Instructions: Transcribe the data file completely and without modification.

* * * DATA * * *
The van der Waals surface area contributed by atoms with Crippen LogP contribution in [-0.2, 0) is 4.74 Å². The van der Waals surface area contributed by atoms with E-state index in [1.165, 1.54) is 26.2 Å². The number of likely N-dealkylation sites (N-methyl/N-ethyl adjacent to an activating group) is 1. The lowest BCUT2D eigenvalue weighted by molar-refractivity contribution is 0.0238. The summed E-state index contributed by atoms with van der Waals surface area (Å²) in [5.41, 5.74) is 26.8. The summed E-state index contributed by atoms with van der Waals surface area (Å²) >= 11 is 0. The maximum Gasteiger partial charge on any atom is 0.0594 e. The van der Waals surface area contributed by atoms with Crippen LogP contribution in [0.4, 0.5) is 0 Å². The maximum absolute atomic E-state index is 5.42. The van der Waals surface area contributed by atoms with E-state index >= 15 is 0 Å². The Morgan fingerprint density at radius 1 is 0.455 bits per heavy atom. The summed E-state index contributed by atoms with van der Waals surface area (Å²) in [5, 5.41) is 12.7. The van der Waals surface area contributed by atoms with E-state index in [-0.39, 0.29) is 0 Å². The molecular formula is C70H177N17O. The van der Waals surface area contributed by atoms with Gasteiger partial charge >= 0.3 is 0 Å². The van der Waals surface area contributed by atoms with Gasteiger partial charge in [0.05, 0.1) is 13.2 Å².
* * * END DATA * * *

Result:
The van der Waals surface area contributed by atoms with Crippen LogP contribution in [-0.2, 0) is 4.74 Å². The van der Waals surface area contributed by atoms with E-state index in [1.165, 1.54) is 26.2 Å². The number of likely N-dealkylation sites (N-methyl/N-ethyl adjacent to an activating group) is 1. The lowest BCUT2D eigenvalue weighted by molar-refractivity contribution is 0.0238. The summed E-state index contributed by atoms with van der Waals surface area (Å²) in [5.41, 5.74) is 26.8. The summed E-state index contributed by atoms with van der Waals surface area (Å²) >= 11 is 0. The maximum Gasteiger partial charge on any atom is 0.0594 e. The van der Waals surface area contributed by atoms with Crippen LogP contribution in [0.4, 0.5) is 0 Å². The maximum absolute atomic E-state index is 5.42. The van der Waals surface area contributed by atoms with E-state index >= 15 is 0 Å². The Morgan fingerprint density at radius 1 is 0.455 bits per heavy atom. The summed E-state index contributed by atoms with van der Waals surface area (Å²) in [5, 5.41) is 12.7. The van der Waals surface area contributed by atoms with E-state index in [-0.39, 0.29) is 0 Å². The molecular formula is C70H177N17O. The van der Waals surface area contributed by atoms with Gasteiger partial charge >= 0.3 is 0 Å². The van der Waals surface area contributed by atoms with Gasteiger partial charge in [0.05, 0.1) is 13.2 Å².